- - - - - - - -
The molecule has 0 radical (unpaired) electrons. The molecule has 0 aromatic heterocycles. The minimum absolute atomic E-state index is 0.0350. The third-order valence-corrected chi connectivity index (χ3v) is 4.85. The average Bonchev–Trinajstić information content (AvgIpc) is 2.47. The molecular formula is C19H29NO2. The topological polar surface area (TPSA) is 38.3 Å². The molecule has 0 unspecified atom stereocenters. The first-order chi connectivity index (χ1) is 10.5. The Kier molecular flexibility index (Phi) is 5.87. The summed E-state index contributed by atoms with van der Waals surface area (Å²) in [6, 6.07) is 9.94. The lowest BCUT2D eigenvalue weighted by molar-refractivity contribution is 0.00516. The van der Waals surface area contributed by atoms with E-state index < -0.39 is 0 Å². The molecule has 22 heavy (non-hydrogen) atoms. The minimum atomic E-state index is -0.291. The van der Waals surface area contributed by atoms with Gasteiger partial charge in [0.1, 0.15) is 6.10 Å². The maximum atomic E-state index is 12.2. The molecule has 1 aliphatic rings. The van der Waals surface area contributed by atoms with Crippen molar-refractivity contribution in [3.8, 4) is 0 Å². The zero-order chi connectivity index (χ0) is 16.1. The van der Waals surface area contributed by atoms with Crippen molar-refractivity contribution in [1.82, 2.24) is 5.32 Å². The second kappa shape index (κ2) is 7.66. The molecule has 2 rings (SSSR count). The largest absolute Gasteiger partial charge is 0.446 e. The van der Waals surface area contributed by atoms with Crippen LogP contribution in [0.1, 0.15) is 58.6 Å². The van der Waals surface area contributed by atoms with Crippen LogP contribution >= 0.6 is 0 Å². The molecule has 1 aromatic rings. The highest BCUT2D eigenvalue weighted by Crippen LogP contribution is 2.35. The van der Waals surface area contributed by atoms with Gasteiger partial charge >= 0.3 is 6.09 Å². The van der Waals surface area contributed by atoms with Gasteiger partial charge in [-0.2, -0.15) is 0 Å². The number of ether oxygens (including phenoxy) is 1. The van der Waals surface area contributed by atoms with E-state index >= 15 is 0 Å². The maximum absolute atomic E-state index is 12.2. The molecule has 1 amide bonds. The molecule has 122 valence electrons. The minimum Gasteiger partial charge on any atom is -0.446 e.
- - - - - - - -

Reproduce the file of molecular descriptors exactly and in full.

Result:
The molecule has 0 radical (unpaired) electrons. The molecule has 0 aromatic heterocycles. The minimum absolute atomic E-state index is 0.0350. The third-order valence-corrected chi connectivity index (χ3v) is 4.85. The average Bonchev–Trinajstić information content (AvgIpc) is 2.47. The molecular formula is C19H29NO2. The topological polar surface area (TPSA) is 38.3 Å². The molecule has 0 unspecified atom stereocenters. The first-order chi connectivity index (χ1) is 10.5. The Kier molecular flexibility index (Phi) is 5.87. The summed E-state index contributed by atoms with van der Waals surface area (Å²) in [6, 6.07) is 9.94. The lowest BCUT2D eigenvalue weighted by molar-refractivity contribution is 0.00516. The van der Waals surface area contributed by atoms with E-state index < -0.39 is 0 Å². The molecule has 22 heavy (non-hydrogen) atoms. The minimum atomic E-state index is -0.291. The van der Waals surface area contributed by atoms with Gasteiger partial charge in [0.1, 0.15) is 6.10 Å². The maximum atomic E-state index is 12.2. The molecule has 1 aliphatic rings. The van der Waals surface area contributed by atoms with Crippen molar-refractivity contribution in [3.8, 4) is 0 Å². The zero-order chi connectivity index (χ0) is 16.1. The van der Waals surface area contributed by atoms with Crippen molar-refractivity contribution in [1.82, 2.24) is 5.32 Å². The second kappa shape index (κ2) is 7.66. The molecule has 2 rings (SSSR count). The largest absolute Gasteiger partial charge is 0.446 e. The van der Waals surface area contributed by atoms with Crippen LogP contribution in [0.1, 0.15) is 58.6 Å². The van der Waals surface area contributed by atoms with Crippen LogP contribution >= 0.6 is 0 Å². The molecule has 1 aromatic rings. The highest BCUT2D eigenvalue weighted by Crippen LogP contribution is 2.35. The van der Waals surface area contributed by atoms with Gasteiger partial charge >= 0.3 is 6.09 Å². The van der Waals surface area contributed by atoms with Gasteiger partial charge in [-0.2, -0.15) is 0 Å². The number of ether oxygens (including phenoxy) is 1. The van der Waals surface area contributed by atoms with E-state index >= 15 is 0 Å². The maximum absolute atomic E-state index is 12.2. The molecule has 1 amide bonds. The molecule has 122 valence electrons. The minimum Gasteiger partial charge on any atom is -0.446 e.